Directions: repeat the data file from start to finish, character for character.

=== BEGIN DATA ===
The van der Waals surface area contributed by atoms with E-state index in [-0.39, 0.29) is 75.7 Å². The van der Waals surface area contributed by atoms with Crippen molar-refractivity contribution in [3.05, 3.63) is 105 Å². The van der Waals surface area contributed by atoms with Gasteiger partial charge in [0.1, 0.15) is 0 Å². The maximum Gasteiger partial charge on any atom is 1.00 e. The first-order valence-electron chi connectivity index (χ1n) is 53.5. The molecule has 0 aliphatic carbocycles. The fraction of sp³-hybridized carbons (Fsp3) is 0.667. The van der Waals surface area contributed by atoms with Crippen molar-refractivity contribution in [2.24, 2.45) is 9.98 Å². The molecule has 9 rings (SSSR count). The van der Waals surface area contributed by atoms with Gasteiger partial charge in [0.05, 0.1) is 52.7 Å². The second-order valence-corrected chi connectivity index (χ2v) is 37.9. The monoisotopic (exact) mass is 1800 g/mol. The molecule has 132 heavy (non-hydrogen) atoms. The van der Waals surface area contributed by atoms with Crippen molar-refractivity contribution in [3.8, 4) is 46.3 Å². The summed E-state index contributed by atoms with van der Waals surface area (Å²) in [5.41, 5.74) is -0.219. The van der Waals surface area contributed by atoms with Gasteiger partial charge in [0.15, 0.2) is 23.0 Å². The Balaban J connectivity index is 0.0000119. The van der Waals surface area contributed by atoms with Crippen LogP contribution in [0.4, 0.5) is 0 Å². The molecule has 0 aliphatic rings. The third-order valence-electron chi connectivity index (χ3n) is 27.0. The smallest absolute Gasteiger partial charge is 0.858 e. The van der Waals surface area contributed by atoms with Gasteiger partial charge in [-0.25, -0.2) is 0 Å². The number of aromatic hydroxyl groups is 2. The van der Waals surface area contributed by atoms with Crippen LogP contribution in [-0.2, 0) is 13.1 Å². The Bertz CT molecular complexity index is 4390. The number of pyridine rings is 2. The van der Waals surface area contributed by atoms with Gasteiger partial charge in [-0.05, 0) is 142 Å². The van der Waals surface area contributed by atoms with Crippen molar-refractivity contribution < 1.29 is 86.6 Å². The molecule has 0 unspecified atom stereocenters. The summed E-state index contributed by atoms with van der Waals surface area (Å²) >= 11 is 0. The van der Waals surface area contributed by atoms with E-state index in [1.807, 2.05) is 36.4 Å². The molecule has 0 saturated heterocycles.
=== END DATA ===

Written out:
The van der Waals surface area contributed by atoms with E-state index in [-0.39, 0.29) is 75.7 Å². The van der Waals surface area contributed by atoms with Crippen molar-refractivity contribution in [3.05, 3.63) is 105 Å². The van der Waals surface area contributed by atoms with Gasteiger partial charge in [0.1, 0.15) is 0 Å². The maximum Gasteiger partial charge on any atom is 1.00 e. The first-order valence-electron chi connectivity index (χ1n) is 53.5. The molecule has 0 aliphatic carbocycles. The fraction of sp³-hybridized carbons (Fsp3) is 0.667. The van der Waals surface area contributed by atoms with Crippen molar-refractivity contribution in [2.24, 2.45) is 9.98 Å². The molecule has 9 rings (SSSR count). The van der Waals surface area contributed by atoms with Gasteiger partial charge in [0.05, 0.1) is 52.7 Å². The second-order valence-corrected chi connectivity index (χ2v) is 37.9. The monoisotopic (exact) mass is 1800 g/mol. The molecule has 132 heavy (non-hydrogen) atoms. The van der Waals surface area contributed by atoms with Crippen molar-refractivity contribution in [3.8, 4) is 46.3 Å². The summed E-state index contributed by atoms with van der Waals surface area (Å²) in [5.41, 5.74) is -0.219. The van der Waals surface area contributed by atoms with Gasteiger partial charge in [0.15, 0.2) is 23.0 Å². The Balaban J connectivity index is 0.0000119. The van der Waals surface area contributed by atoms with Crippen LogP contribution in [0.4, 0.5) is 0 Å². The molecule has 0 aliphatic rings. The third-order valence-electron chi connectivity index (χ3n) is 27.0. The smallest absolute Gasteiger partial charge is 0.858 e. The van der Waals surface area contributed by atoms with Gasteiger partial charge in [-0.25, -0.2) is 0 Å². The number of aromatic hydroxyl groups is 2. The van der Waals surface area contributed by atoms with Crippen LogP contribution in [-0.2, 0) is 13.1 Å². The Bertz CT molecular complexity index is 4390. The number of pyridine rings is 2. The van der Waals surface area contributed by atoms with Gasteiger partial charge in [-0.05, 0) is 142 Å². The van der Waals surface area contributed by atoms with Crippen molar-refractivity contribution < 1.29 is 86.6 Å². The molecule has 0 unspecified atom stereocenters. The summed E-state index contributed by atoms with van der Waals surface area (Å²) >= 11 is 0. The van der Waals surface area contributed by atoms with E-state index in [1.807, 2.05) is 36.4 Å². The molecule has 0 saturated heterocycles.